Moving Back In

You have to know when you take a year-long leave from your regular life that things won’t have just gone into suspended animation in your absence. I did know that, but seeing it is different. Seeing the weeds that come up to my waist and the accumulated junk from a lengthy garbage strike, and seeing broken bits and pieces and holes here and there, seeing nothing where I expected something, and plenty where I didn’t.
Dealing with all the minutia of returning to home and work after a year has been more physical than I would have imagined. More box lifting, more standing and bending to sort. Having barely walked the length of myself in Texas for the last few blistering hot months, it is liberating and limiting to spend so much time on my feet. I’ve got to get better at it – and quick!
So, instead of panicking, instead of feeling like everything and everyone should be the same, I have to let go and recognize that I’ve changed and that it’s entirely natural that everything and everyone around me would have continued their earthly revolutions as well. This change will soon be the new normal, so I’m going to move back in and find my place, one element at a time, and be grateful for the journey.

The Heat is On, and Moving On

Instead of a frenzied week of preparation for moving back to Toronto, it’s been more of a slow motion roller coaster – our air conditioning broke – and for a variety of reasons it won’t be fixed before I leave Texas tomorrow. Texas in August with no A/C – I wouldn’t wish it on a mortal enemy. And personally, I don’t stay cool easily, I run a little hot even in winter. So, I’m taking it worse than most. I have been spending lots of time either at the frosty library, or submerged in water up to my neck. I can’t remember if I mentioned the example of a can of fruit exploding in our cupboard on this blog, but that gives an indication of how hot it is inside the house.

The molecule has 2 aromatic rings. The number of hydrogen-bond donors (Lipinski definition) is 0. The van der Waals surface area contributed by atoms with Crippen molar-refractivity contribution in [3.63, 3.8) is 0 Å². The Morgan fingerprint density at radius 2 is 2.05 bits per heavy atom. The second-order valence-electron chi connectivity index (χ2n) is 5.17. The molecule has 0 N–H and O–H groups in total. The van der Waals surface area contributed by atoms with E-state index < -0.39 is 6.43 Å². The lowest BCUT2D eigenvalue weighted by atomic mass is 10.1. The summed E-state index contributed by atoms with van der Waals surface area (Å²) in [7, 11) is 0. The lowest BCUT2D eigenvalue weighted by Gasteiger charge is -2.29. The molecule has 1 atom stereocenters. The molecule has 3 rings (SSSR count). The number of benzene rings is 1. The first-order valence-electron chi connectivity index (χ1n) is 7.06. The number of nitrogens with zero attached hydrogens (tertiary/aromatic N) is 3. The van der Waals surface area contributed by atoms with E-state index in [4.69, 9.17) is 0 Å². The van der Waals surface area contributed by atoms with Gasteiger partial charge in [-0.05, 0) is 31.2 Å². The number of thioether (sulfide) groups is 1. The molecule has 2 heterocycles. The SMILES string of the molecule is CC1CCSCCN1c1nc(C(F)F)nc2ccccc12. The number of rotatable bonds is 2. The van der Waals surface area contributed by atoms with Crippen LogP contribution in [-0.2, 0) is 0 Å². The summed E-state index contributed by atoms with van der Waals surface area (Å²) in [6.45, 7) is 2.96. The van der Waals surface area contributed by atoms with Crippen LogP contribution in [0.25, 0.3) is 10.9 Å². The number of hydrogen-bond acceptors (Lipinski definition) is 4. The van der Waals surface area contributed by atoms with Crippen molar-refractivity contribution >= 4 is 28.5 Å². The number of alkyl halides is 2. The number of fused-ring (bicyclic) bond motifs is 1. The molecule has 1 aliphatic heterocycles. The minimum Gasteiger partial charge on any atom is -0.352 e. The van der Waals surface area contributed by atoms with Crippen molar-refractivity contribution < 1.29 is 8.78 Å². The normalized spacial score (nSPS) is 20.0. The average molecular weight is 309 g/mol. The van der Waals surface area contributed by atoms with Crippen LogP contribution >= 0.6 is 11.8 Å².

In some ways, it’s been good. I haven’t had the energy to worry so much about my year finally being over, and having to leave my husband behind again. Instead, I have been more focused on channeling the memory of this kind of heat back into my writing on Tokyo, where I first experienced this degree of torpid temperature bludgeoning. I’ve also spent time saying good byes to the friends I’ve made here, ones that I wouldn’t have expected, but who made my cultural exchange so much richer.

So, I’m moving again, but this time, back into a house we already own that’s full of our belongings, so really, I’m just packing up clothes and books. Still, there’s always too much, so I’ve got the scale out now. Airlines only accept medium sized suitcases these days and I’m capped at 50 lbs each – so big red will stay in the closet down here.

I am worried about having to set an alarm. I haven’t done that more than 3 times this year, and only then to catch flights, not to get up for work. And I’m worried about the challenge of continuing to write with a very full time work schedule. I don’t want the hundreds of pages I finished this year to be the end of it. But I’m excited about getting home. I love city life, walking everywhere, the constant external stimuli. Friends and family you share history and geography with. Being in this suburb, as much as it has been a learning experience, has also sometimes felt like a trap. There’s only so far you can walk in this temperature without expiring. Maybe I’ll have to work on those driving lessons some more.